Central Banks as Economic Institutions
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Central Banks as Economic Institutions

Edited by Jean-Philippe Touffut

The number of central banks in the world is approaching 180, a tenfold increase since the beginning of the twentieth century. What lies behind the spread of this economic institution? What underlying process has brought central banks to hold such a key role in economic life today? This book examines from a transatlantic perspective how the central bank has become the bank of banks. Thirteen distinguished economists and central bankers have been brought together to evaluate how central banks work, arrive at their policies, choose their instruments and gauge their success in managing economies, both in times of crisis and periods of growth.
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Chapter 1: Monetary Beliefs and the Power of Central Banks

André Orléan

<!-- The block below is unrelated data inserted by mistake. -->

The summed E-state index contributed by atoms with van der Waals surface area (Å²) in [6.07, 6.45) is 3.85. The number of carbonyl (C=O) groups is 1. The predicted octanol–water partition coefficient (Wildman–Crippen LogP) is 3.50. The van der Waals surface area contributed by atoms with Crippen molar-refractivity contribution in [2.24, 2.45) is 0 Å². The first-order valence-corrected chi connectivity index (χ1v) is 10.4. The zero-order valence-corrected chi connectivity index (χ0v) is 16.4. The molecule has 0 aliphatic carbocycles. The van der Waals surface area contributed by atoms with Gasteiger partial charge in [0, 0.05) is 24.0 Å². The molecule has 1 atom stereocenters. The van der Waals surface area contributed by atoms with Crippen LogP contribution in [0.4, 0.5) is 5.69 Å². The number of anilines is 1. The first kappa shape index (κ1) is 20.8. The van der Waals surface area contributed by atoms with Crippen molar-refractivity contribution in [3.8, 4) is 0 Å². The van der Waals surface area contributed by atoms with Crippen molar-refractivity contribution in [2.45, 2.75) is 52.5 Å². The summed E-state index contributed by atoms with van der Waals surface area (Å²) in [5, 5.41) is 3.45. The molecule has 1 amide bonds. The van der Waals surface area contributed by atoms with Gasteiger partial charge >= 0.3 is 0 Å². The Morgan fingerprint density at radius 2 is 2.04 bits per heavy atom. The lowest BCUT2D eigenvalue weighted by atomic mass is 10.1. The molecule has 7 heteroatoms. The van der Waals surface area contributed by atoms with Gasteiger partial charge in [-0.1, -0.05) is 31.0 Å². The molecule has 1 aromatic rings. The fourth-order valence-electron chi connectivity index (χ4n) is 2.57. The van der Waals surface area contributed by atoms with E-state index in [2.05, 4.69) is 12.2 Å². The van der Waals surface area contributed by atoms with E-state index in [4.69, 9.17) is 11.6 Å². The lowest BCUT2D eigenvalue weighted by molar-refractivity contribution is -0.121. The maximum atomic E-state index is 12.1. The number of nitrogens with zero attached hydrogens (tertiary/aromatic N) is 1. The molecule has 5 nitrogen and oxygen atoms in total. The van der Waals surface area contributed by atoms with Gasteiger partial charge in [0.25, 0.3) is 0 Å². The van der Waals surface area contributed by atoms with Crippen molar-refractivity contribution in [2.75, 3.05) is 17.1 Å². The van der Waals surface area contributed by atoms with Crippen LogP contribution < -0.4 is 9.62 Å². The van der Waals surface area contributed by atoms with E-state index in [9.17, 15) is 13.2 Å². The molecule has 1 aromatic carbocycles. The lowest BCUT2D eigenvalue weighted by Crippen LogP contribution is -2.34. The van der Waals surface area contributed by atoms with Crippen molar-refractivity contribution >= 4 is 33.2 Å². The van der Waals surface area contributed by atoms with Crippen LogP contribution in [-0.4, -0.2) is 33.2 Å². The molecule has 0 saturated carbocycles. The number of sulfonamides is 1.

André Orléan INTRODUCTION If all money is fiduciary, as Simiand maintains, we still have to determine, at each stage in its evolution, the reasons for this collective trust. There is no task more imperative for economic historians than to discover its nature and measure its strength, society by society. This calls for a detailed analysis of the whole social atmosphere. (Marc Bloch in a review of François Simiand’s, ‘La monnaie réalité sociale’)1 In a system with purely self-referential money, free of all the constraints of fixed rate convertibility, the central bank’s commitment to maintaining the purchasing power of the unit of account plays a pivotal role. It is responsible both for sustaining the nominal anchorage and for stabilizing private price expectations. Modern theory rightly stresses the importance of this task and the difficulty of accomplishing it. One point is given particular attention: the disruptive influence of the government in power.2 Before elections, the government is tempted to increase the money supply, to the detriment of price stability, so as to stimulate the economy and increase its chances of re-election. Within the framework of a model with rational expectations, private agents, perfectly aware of this inflationary expedient of the incumbent government, adapt their price expectations accordingly, so that the government’s measures simply end up producing inflation, without stimulating production at all. To avoid this result, so prejudicial to everyone concerned, modern theory argues that the central bank should be independent in order to...

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